"Tea and a poke (a paper bag), containing three or four buns, were served and all the paper bags were eventually blown up and burst. It was only at a so'ree that one was likely to see a Christmas tree. Until after World War II there were few, if any, in Scottish homes, churches, shops and streets."
For many years, the Lundin Mill soiree was hosted by the Misses Rigg and Miss Haymes of Aithernie. This tradition may well have begun at the time these three ladies moved to the village in 1864. They were still hosting the annual treat 20 years later. Last December I wrote a post about their 1872 soiree and this year I have the write-ups from two of their later ones to share. At Christmas 1878, the event was again held in the Lundin Mill School on Crescent Road, which was "crowded" with "the children attending the Free Church Sabbath School, along with those attending the class taught by Miss Haymes at Aithernie Lodge". The guests were then (according to the Fife Herald of 2 January 1879):
"...provided with tea, a number of recitations were given and short pieces sung by the scholars. The missionary boxes were then opened.....then followed a time of amusement with crackers, &c....After order was restored the prizes (two to each class)...were distributed to the prize winners. The whole of the scholars then each received a present, given also by the above-mentioned ladies. Before leaving each was provided with an orange and a cookie."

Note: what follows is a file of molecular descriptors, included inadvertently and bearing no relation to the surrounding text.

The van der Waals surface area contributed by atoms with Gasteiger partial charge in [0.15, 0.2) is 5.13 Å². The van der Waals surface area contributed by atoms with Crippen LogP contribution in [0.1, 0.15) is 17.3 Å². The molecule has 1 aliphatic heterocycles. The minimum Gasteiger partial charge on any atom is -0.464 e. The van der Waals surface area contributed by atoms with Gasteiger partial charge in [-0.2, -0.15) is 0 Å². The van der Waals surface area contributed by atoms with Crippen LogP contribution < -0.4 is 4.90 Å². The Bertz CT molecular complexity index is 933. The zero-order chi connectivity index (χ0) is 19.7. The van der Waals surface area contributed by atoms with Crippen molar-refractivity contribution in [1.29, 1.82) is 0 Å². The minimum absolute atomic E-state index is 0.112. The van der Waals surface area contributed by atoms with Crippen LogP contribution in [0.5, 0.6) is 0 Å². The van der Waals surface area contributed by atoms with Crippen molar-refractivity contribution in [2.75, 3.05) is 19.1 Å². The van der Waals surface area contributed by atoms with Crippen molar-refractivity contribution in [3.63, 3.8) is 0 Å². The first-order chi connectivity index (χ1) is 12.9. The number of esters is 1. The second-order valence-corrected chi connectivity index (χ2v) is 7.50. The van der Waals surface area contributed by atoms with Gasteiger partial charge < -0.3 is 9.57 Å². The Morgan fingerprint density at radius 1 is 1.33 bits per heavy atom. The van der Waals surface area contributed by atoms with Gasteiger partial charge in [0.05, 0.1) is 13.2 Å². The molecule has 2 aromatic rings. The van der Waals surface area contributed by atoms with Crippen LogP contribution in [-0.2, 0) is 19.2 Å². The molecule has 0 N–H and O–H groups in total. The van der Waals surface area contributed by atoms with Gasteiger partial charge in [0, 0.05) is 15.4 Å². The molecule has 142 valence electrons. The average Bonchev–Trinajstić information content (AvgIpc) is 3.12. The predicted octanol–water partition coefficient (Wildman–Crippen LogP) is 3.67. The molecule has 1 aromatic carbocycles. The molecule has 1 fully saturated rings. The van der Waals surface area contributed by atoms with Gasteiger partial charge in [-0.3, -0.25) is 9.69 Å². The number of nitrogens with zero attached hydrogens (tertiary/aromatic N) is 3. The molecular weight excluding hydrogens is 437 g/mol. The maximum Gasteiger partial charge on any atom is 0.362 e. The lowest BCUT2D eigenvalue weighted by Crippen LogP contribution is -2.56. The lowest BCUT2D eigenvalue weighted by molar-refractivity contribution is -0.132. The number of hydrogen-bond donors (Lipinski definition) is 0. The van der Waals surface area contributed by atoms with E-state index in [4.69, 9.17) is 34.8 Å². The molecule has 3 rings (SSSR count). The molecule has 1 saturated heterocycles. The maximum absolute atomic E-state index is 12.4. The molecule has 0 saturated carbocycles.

In 1883, the soiree was held on 26th December in the Kirkton Public School, including a class taught at Lundin Mill by Miss Thomson and another at Aithernie by Miss Haymes, there were about 100 children present. On this occasion, as well as the usual singing, food and recitations, more detail was provided in the newspaper report (Fife Herald of 2 January 1884) on the nature of the visual entertainment...
"Mr Bruce exhibited a large picture of a baby, and by three other pictures showed what afterwards this child, by living a proper life, may become, as a young man, a middle-aged, and an old man; and by three others showed what he, by living an improper life, may become, in passing through the same stages. The chief attraction of the evening was a Magic Lantern, sent by Mr Ireland, Buckhaven. It presented views illustrative of Bible History, views of Aberdeen and comic scenes."
Want to know more about Magic Lanterns? See this excellent clip on Youtube (from which the above image is taken):
And if you want to know more about the Misses Rigg and Miss Hamyes of Aithernie - watch out for the next post.